Muscatine County, Iowa
Muscatine Journal & News-Tribune
Centennial Edition
31 May 1940

Section 3 - Page 21-22, Submitted by Charlene Nichols Hixon, May 4, 2012

Came in 1838
Photo of J. Adam Reuling

The year 1838 marked the arrival here of J. Adam Reuling. Born is Aiswede, Prussia I 1824, he came here at the age of 14 years and married on June 29, 1951. His death occurred on Nov. 7, 1898.

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Here in 1852
Photo of Mrs. John Barnard

The year 1852 marked the arrival of Mrs. John Barnard, the former Rebecca Rupp, in Muscatine. She was born Oct. 10, 1828, in Ohio, and she died on Dec. 10, 1904.

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Graphic Picturization of Times Told By Old Papers
By Louis Fitzgerald.

For accurate, detailed history and portrayal of folklore nothing beats old newspaper files. In them is the pulse and throb of a new settlement in all its rawness; the swelling pride in a growing community; vivid picturization of urban and rural life with its modern phases. Newspapers, past and present, “hold the mirror up to society and reflect with unflattering faithfulness the life and psychology of the times.” They present a candid picture of the day with all its incongruities, vulgarities and blemishes – not always pleasant, but for the most part a “speaking likeness” of the community.

One hundred years of Journal files are available in Muscatine, a priceless record of the days forever gone; an unfailing source of information about habits, actions, customs, even modes of thought of the day in which they were printed. In newspapers brittle and brown with age can be traced styles of clothing and behavior; of tools with which men worked and played; the evolution of society from when the veneer of civilization was spread exceedingly thin to when decorous conduct is the accepted mode.

The Journal was established in 1840 when “men wore their politics like chips upon their shoulders and established arsenals beneath their coat tails – with reference to the printing office.” The early ones reflect the times.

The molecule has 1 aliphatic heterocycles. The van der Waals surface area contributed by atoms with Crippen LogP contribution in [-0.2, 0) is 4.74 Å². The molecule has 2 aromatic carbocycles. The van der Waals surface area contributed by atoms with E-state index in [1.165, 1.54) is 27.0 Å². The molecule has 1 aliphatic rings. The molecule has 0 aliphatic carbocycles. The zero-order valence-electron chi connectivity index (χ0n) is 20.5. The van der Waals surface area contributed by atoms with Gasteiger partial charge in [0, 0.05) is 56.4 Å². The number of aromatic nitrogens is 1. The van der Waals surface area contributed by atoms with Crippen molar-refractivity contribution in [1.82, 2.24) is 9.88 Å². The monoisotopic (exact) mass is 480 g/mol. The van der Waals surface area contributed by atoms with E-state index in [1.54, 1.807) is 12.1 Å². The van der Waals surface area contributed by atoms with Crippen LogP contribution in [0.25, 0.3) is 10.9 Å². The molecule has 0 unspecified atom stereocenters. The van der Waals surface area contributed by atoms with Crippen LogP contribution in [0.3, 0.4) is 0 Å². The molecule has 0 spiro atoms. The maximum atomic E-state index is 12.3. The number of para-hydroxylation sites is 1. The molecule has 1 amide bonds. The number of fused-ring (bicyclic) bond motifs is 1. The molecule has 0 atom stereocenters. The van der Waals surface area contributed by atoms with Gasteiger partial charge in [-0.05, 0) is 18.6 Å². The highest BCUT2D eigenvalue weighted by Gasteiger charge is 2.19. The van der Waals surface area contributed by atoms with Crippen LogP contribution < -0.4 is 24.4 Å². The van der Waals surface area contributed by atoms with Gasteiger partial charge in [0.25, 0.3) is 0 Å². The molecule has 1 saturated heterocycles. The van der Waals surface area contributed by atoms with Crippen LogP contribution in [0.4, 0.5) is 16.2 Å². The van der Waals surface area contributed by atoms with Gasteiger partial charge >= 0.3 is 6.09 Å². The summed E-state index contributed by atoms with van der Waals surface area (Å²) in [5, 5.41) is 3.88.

The Good Old Days.

Those were the “good old days when the militant editor got out a weekly four page sheet, with the assistance of an industrious but soiled and unwashable printer’s devil, a ditto towel, a god-eared and now vanished dictionary of classical vituperation, and a hell box where the used up type, exhausted by being made the vehicle of ultra vigorous language, fell into an early grave.”

In the beginning The Journal was a democratic “organ” and scoffed at efforts of the Whig party to change its name and platform. It made much of “Locofocoism” and the editor wrote lengthy columns of editorials about his own and opposing parties.

Most of the early news was from exchanges and the editor frequently published thanks to steamboat officers or the casual traveler for “eastern and St. Louis papers,” those from Galena, (Ill.) then one of the most important places on the upper Mississippi river, and even from far way California. Suel Foster gave him a Congressional Record which probably came in handy when the editor wanted a dry spot in all the rain and mud he frequently described.

Poetry Popular.

Each issue carried at least one poem of six or seven stanzas and column length fiction stories were lifted bodily rom magazines. News from the territorial and state capitol, first at Burlington, then Iowa City, was supplied through correspondents.

Advertisements show much of the manner of life in those days. Farm produce, especially pork, was in demand and a merchant advertised, “I will receive pork from those indebted to me, until the tenth of January next.” Cook stoves, a new article in the Iowa territory, were advertised as early as 1841 and many of the ads – not usually more than five or six lines of small type – announced that “the subscriber” had for sale groceries, especially “flour, salt, rum, gin and whiskey.”

Jeans and Cassinetts.

Some of the advertisements called attention to the merchant’s stock of clothing – “fur caps, buffalo robes and coats, jeans and cassinetts.” There was a demand for final payment of the 25 per cent installment on county owned lots; lists of letters uncalled for at the post office; notices of sale of public lands at government land offices in Burlington and Dubuque; and of sales of town lots in Burlington and Fort Madison.

In 1841 appeared the first meterological table for the year 1840 and a “Steam Boat Chronicle” for the same year, both prepared by T. S. Parvin. That same year saw appearance of the first professional cards and advertising on page one. Hotels also began to advertise “with large and well equipped stables in connection;” there were legal advertisements, mostly sheriff’s sales and assumpsits.

Intelligence By Telegraph.

From that far off day to the present, through Journal files, can be traced the mode of life in the Mississippi valley – from the days when eastern mail (via Burlington) was held up for a week because the stage coach broke through ice in the Iowa river, to when derailment of a mail train and consequent delay of three or four hours was considered a calamity.